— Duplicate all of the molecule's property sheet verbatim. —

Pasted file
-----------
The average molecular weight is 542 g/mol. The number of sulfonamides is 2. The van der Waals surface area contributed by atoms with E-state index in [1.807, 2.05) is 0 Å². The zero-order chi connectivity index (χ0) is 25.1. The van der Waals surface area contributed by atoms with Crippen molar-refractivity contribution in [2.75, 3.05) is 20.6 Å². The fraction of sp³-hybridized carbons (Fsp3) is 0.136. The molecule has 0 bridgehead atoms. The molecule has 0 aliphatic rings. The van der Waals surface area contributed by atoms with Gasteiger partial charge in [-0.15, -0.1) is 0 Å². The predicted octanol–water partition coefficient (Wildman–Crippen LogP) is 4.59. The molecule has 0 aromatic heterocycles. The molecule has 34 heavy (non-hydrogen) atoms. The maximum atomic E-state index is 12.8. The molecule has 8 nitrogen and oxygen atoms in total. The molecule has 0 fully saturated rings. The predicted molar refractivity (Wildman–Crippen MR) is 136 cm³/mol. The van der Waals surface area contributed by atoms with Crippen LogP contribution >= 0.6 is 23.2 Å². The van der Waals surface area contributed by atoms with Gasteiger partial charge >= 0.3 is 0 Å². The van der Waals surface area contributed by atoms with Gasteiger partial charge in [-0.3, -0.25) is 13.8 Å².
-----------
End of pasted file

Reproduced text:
The average molecular weight is 542 g/mol. The number of sulfonamides is 2. The van der Waals surface area contributed by atoms with E-state index in [1.807, 2.05) is 0 Å². The zero-order chi connectivity index (χ0) is 25.1. The van der Waals surface area contributed by atoms with Crippen molar-refractivity contribution in [2.75, 3.05) is 20.6 Å². The fraction of sp³-hybridized carbons (Fsp3) is 0.136. The molecule has 0 bridgehead atoms. The molecule has 0 aliphatic rings. The van der Waals surface area contributed by atoms with Gasteiger partial charge in [-0.15, -0.1) is 0 Å². The predicted octanol–water partition coefficient (Wildman–Crippen LogP) is 4.59. The molecule has 0 aromatic heterocycles. The molecule has 34 heavy (non-hydrogen) atoms. The maximum atomic E-state index is 12.8. The molecule has 8 nitrogen and oxygen atoms in total. The molecule has 0 fully saturated rings. The predicted molar refractivity (Wildman–Crippen MR) is 136 cm³/mol. The van der Waals surface area contributed by atoms with Crippen LogP contribution >= 0.6 is 23.2 Å². The van der Waals surface area contributed by atoms with Gasteiger partial charge >= 0.3 is 0 Å². The van der Waals surface area contributed by atoms with Gasteiger partial charge in [-0.3, -0.25) is 13.8 Å².